Follow the Yellow Brick
I had always planned to travel. In my youth I had spent
countless hours planning every last detail of my trip.
I would eat, pray and love my way around Europe: visiting the great
galleries of Paris; laughing nonchalantly as I strolled down the esplanade in
Barcelona; cycling around the rolling hills in Tuscany. I wanted to see these
things; to smell them, to feel them. I wanted to stand in front of the Mona Lisa
and smile back at her.
But life got in the way of that dream. Married at 21, a
mother at 23, divorced with two young children at 28. My dreams gave way to play groups, scraped knees, school
lunches and mortgage repayments. Life took priority and I silently filed away
‘travel the world’ under teenage whims along with ‘marry a
prince’ and ‘live happily ever after’.
It was not until I was well into my fortieth year that the
opportunity to travel presented itself and I finally felt confident enough to
leave my two (relatively) responsible teenage boys for longer than a weekend. I
had travelled within Australia on my own for conferences and work related
activities but never for more than four days at a time. This time I was heading
to a conference in Oxford and decided to extend my trip to Barcelona, Paris and
My budget was tight so I spent hours trawling through
Internet websites looking for cheap accommodation. A word to those who are
thinking of doing the same - that quaint looking pension in Barcelona within
walking distance of La Rambla is really a cockroach-infested, damp and dingy pantry-sized room
right in the heart of the red light district.
And that charming little hotel with the romantic sounding name ‘just
outside’ of Paris is actually a 30 minute metro ride to Montmartre and its
‘le jardin’ is a haphazard collection of plastic roses that have seen better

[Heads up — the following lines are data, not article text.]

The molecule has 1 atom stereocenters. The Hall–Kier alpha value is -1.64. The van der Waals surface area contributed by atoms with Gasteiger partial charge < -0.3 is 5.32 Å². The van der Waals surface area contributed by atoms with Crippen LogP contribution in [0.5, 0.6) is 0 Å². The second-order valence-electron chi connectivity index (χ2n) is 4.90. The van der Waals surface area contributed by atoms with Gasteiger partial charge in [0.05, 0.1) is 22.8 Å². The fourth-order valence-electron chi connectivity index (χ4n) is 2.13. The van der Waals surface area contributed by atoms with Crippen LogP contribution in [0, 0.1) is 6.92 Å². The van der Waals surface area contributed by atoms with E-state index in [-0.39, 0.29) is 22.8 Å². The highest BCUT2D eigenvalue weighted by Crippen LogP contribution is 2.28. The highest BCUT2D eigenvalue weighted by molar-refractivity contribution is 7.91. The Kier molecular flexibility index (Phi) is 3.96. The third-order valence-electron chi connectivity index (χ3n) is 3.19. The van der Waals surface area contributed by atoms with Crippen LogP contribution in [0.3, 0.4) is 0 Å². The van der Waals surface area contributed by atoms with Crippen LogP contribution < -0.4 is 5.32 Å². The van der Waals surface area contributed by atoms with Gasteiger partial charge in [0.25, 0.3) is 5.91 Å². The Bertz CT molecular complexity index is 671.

I dusted off my dreams (decided to re-shelve ‘marry a
prince’ because that was never going to happen),
packed my bags and headed out into the big bad world. I had wrestled dirty
nappies, toilet-trained a temperamental two year old (twice in fact), survived a messy divorce
and built a successful career as an academic. Ok it wasn’t exactly world
changing stuff, but I had the kind of confidence that women of a certain age
understand. It is a different kind of confidence than I had in my twenties or
even my thirties. It is not the kind of bold, defiant, in-your-face
confidence that often causes us to do irrational things (like getting married at
21) but a quiet confidence that comes with knowing that life’s challenges are
just that – challenges. They are
meant to try us, not to break us.
I discovered I am not very good at travelling. I don’t
mind the being there so much. It’s the getting there that I find
tedious. After a gruelling 20-hour journey that included a ‘surprise’ 12-hour delay in Singapore, I finally arrived at Heathrow airport.
I collected my bags and proceeded to the bus station for the two-hour
coach ride to Oxford.